Thursday, 21 July 2011

Brewing Porter the Irish way (part one)

More Mr. Morewood and his impractically-titled book. It's a pretty good book, if poorly organised. Containing such gems as this description of Porter brewing in Ireland.

It starts with a general description:

"In the brewing of porter, the first mash should be heated in the copper to 150°, in the proportion of two barrels to each quarter of malt, which ought to be a mixture of best pale and brown malt, and should be kept mashing for about three-quarters of an hour, while the liquor should remain on the goods for an hour. The tap of the mash-tun is then opened to let off the liquor as quickly as possible, and the tap should be left open till the next liquor is brought into the tun that the goods may drain. In the mean time, the second liquor has been heating, and may, in from two to three hours, have acquired the heat of 160° ; the quantity being one barrel to a quarter of malt. Mash this, for half or three quarters of an hour; let it stand for one hour, and then let it be run off in the course of half an hour more. At about five and one-half hours from the beginning, the third mash should be made at 180°, the quantity being one barrel to the quarter; mash this for half an hour, let it stand an hour and tap as before.

A fourth liquor is seldom mashed, but if it be, it may be cold or blood warm, as it is of no use but to make the sour-beer for finings ; and it is of little consequence how it is done. Some brewers use it for the first liquor of the next brewing ; but this, perhaps, is not a good plan, as it may taint the whole brewing.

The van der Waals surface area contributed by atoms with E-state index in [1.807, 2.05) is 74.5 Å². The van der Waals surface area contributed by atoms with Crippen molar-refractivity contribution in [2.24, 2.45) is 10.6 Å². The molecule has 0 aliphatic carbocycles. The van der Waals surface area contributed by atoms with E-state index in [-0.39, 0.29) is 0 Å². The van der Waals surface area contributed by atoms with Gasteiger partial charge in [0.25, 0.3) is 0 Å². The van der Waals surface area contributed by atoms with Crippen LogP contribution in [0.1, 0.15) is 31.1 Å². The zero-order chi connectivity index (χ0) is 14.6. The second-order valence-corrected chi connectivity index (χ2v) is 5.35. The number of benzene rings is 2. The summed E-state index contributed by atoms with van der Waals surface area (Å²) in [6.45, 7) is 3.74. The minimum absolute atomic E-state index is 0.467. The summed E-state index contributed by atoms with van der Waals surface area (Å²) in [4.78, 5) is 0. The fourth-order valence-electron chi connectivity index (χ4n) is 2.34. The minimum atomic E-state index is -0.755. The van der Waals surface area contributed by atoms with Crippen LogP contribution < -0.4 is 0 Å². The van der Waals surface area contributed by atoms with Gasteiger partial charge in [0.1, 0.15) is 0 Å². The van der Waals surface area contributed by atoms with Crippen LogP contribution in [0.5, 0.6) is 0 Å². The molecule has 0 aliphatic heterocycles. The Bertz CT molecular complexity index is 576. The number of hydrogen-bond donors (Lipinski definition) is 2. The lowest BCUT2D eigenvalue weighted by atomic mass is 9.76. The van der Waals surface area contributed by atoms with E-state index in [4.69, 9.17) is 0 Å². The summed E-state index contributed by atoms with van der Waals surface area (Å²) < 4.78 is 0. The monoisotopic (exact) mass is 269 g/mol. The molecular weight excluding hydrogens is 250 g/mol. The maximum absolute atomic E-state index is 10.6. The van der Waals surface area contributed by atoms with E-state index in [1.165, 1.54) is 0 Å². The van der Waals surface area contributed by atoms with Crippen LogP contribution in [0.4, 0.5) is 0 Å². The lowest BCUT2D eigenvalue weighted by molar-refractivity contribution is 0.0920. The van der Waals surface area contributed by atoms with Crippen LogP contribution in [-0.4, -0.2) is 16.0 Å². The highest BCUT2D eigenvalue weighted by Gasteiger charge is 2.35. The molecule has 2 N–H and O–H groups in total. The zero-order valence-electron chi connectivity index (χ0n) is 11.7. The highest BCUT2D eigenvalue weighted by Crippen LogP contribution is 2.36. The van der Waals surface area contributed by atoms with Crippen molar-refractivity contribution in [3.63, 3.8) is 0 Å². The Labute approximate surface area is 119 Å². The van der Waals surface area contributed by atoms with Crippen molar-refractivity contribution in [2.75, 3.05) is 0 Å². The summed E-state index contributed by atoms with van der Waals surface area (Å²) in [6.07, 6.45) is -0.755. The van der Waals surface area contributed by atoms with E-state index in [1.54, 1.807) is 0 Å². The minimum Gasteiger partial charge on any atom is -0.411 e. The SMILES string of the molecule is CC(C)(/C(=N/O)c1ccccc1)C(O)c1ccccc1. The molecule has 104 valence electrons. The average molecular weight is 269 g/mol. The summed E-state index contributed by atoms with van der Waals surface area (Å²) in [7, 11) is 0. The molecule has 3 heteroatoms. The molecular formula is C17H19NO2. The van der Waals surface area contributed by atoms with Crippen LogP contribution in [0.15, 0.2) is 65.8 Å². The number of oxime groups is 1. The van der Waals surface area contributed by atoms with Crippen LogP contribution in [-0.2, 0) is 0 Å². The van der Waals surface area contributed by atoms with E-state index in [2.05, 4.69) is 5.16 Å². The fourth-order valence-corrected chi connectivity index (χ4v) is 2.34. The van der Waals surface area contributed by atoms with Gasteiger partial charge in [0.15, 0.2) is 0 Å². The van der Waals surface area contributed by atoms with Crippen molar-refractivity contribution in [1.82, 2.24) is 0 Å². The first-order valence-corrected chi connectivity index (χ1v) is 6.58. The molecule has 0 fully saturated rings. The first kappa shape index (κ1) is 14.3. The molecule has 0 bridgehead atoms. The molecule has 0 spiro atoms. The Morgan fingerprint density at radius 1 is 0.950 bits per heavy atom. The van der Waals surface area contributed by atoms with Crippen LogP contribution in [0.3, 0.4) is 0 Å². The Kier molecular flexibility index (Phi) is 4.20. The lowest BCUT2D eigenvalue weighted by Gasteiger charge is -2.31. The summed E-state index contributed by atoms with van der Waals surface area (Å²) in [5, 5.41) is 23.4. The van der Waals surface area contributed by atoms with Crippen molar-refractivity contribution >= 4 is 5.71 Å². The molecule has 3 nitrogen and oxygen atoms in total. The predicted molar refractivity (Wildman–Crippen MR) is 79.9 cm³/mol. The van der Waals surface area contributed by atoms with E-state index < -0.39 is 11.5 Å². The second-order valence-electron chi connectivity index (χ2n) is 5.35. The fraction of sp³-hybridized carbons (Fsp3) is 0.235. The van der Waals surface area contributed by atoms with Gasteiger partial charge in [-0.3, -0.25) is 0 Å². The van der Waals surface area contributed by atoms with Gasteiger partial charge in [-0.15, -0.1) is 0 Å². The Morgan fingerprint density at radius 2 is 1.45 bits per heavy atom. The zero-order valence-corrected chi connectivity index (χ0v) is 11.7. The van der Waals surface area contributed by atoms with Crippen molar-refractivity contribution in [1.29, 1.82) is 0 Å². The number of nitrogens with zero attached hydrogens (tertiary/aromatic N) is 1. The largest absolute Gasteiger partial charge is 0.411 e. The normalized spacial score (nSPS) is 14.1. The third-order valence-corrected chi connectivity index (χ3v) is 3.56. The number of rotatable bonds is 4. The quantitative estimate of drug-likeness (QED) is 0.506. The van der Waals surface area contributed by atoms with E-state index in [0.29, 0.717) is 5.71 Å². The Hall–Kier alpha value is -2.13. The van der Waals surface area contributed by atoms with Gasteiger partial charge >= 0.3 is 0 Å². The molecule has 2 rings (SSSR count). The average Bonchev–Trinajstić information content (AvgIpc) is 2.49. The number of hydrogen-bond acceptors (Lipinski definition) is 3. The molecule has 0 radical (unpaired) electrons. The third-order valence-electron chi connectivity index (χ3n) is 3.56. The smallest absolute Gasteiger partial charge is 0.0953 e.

These worts are to be boiled with from twelve to fourteen pounds of hops to the quarter of malt, if the liquor is intended for keeping eight or twelve months; but, in the ordinary run of porter not intended for keeping, five pounds may be sufficient. The first worts should be boiled one hour, the second two, and the third four hours.

The worts are now to be cooled down as expeditiously as the weather will permit, to about 60°, if the medium heat of the atmosphere be about 60°. If it be more or less, allowance must be made. All the three worts are to be brought together into the gyle-tun, and about five pints of yeast to the quarter of malt put in, and due time allowed for fermentation and cleansing. The criterion for cleansing is the attenuation, and one great point in porter making is, that of separating the barm completely from the liquor. The proportion of colouring is arbitrary, as it greatly depends on the colour of the malt. Formerly it was the practice to employ Socotorine aloes, in the proportion of half an ounce to a barrel, in the second worts; and to give a retentive head, as much salt of steel as would lie on a half-crown piece was added with the finings to a barrel. Quassia, in the proportion of a pound to about twenty barrels, was used as a substitute for the aloes, and copperas for the salt of steel, but these ingredients being noxious and unwholesome, have been discontinued.